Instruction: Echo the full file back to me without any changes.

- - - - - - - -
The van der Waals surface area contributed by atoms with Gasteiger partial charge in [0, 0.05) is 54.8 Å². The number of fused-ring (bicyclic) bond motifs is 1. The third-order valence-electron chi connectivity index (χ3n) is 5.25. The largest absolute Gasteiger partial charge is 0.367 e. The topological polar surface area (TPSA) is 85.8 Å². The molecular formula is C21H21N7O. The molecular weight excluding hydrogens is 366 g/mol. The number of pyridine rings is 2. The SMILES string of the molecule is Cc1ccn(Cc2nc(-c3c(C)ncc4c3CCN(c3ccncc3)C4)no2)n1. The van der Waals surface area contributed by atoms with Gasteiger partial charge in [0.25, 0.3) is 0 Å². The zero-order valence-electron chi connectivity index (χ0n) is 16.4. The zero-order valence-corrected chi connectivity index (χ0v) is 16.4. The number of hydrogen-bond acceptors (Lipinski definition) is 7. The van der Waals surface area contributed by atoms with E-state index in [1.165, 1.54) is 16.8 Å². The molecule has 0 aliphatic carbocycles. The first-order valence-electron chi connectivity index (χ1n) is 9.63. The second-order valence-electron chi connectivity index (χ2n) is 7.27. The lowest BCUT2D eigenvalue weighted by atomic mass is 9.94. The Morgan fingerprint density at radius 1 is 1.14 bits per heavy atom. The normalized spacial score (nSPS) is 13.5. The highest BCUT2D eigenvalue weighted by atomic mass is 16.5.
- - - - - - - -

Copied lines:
The van der Waals surface area contributed by atoms with Gasteiger partial charge in [0, 0.05) is 54.8 Å². The number of fused-ring (bicyclic) bond motifs is 1. The third-order valence-electron chi connectivity index (χ3n) is 5.25. The largest absolute Gasteiger partial charge is 0.367 e. The topological polar surface area (TPSA) is 85.8 Å². The molecular formula is C21H21N7O. The molecular weight excluding hydrogens is 366 g/mol. The number of pyridine rings is 2. The SMILES string of the molecule is Cc1ccn(Cc2nc(-c3c(C)ncc4c3CCN(c3ccncc3)C4)no2)n1. The van der Waals surface area contributed by atoms with Gasteiger partial charge in [0.25, 0.3) is 0 Å². The zero-order valence-electron chi connectivity index (χ0n) is 16.4. The zero-order valence-corrected chi connectivity index (χ0v) is 16.4. The number of hydrogen-bond acceptors (Lipinski definition) is 7. The van der Waals surface area contributed by atoms with E-state index in [1.165, 1.54) is 16.8 Å². The molecule has 0 aliphatic carbocycles. The first-order valence-electron chi connectivity index (χ1n) is 9.63. The second-order valence-electron chi connectivity index (χ2n) is 7.27. The lowest BCUT2D eigenvalue weighted by atomic mass is 9.94. The Morgan fingerprint density at radius 1 is 1.14 bits per heavy atom. The normalized spacial score (nSPS) is 13.5. The highest BCUT2D eigenvalue weighted by atomic mass is 16.5.